The conundrum over the GOP tax overhaul, and its accompanying lobbying and jostling on Capitol Hill have produced surprising developments. This could be important for home buyers, sellers, and owners. One aspect is sure though: Republican thinking underwent a few changes from the time congressional Republicans and White House have published their framework for tax bill September 27. Considerable changes have happened in case of local taxes and state taxes deductions. The tax plans of the GOP have asked the doubling of the standard deduction. This will come to $12,000 and $24,000 for the single filers and the joint filers respectively. These could be paired with the elimination of a number of the popular write-offs, including both local taxes and state taxes.
The United States tax code widely uses the 'SALT' deduction. It is inclusive of property taxes, income taxes, and the general sales taxes. If eliminated, federal revenues will go up by about $1.3 trillion over the coming decade. Pushing out SALT is one of the important elements of the GOP tax plan. This plan desperately requires revenue sources to counter the crippling losses as a result of tax slashes for the corporations and also others.
Owners of homes in high tax areas of Virginia, Washington, Maryland, the Northeast, and parts of California and the Midwest are the heaviest benefactors of SALT. The majority of such areas have higher than median household incomes and home prices. These constituents usually vote Democratic but also have GOP representation in Senate and House.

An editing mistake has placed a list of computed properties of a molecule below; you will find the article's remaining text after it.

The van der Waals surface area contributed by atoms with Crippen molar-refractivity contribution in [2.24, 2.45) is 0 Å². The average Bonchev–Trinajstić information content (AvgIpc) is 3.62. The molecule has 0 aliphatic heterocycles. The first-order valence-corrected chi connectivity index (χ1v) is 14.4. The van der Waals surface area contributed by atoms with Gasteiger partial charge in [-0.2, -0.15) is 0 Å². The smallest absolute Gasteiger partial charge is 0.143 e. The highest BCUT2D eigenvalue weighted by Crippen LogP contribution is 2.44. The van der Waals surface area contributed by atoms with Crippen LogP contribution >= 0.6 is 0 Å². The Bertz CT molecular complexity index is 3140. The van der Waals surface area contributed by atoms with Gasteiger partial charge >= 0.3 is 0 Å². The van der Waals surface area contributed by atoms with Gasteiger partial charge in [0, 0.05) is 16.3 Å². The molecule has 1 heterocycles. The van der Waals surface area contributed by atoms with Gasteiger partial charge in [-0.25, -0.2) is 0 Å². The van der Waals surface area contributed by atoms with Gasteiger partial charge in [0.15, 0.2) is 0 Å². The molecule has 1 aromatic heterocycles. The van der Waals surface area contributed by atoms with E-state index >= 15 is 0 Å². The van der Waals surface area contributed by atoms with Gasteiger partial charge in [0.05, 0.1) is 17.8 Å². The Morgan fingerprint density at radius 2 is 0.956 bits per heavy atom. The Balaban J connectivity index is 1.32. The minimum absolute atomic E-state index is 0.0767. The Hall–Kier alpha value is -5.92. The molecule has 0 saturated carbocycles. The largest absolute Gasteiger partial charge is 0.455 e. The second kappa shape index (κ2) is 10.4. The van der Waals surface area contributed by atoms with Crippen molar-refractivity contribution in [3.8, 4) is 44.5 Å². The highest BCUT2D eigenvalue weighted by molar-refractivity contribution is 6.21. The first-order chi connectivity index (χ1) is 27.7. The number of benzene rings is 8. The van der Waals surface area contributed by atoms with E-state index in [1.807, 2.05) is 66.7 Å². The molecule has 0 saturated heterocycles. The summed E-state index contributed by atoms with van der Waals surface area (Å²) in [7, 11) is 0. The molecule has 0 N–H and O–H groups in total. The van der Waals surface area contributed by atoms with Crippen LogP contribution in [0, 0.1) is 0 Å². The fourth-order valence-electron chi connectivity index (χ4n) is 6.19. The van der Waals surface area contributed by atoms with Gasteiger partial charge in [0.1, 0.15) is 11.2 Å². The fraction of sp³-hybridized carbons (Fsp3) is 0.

Hard look and change
Republicans are a vital force on re-analyzing SALT. They understand that their constituents would be extremely impacted by SALT deduction elimination. This has compelled Republicans to lobby Senate and House tax-writing leaders of the various committees formed to examine this matter for relief. The list of possible results due to this intervention include: permitting owners of homes to write off their property taxes at the cost of sales or income taxes. The homeowners will also be given the choice of writing off either mortgage interest or state taxes or the local taxes. They, however, could not get relief from both of them. The ceiling for household income set to take SALT deduction could also be implemented. Whatever the result, there is a surety that the SALT issue is in consideration. Any such changes would lower revenues. There is a political benefit, however, from such a decision. A compromise on SALT will result in solid political support for tax plans among the blue state Republicans. The latter's support is vital to pass any bill.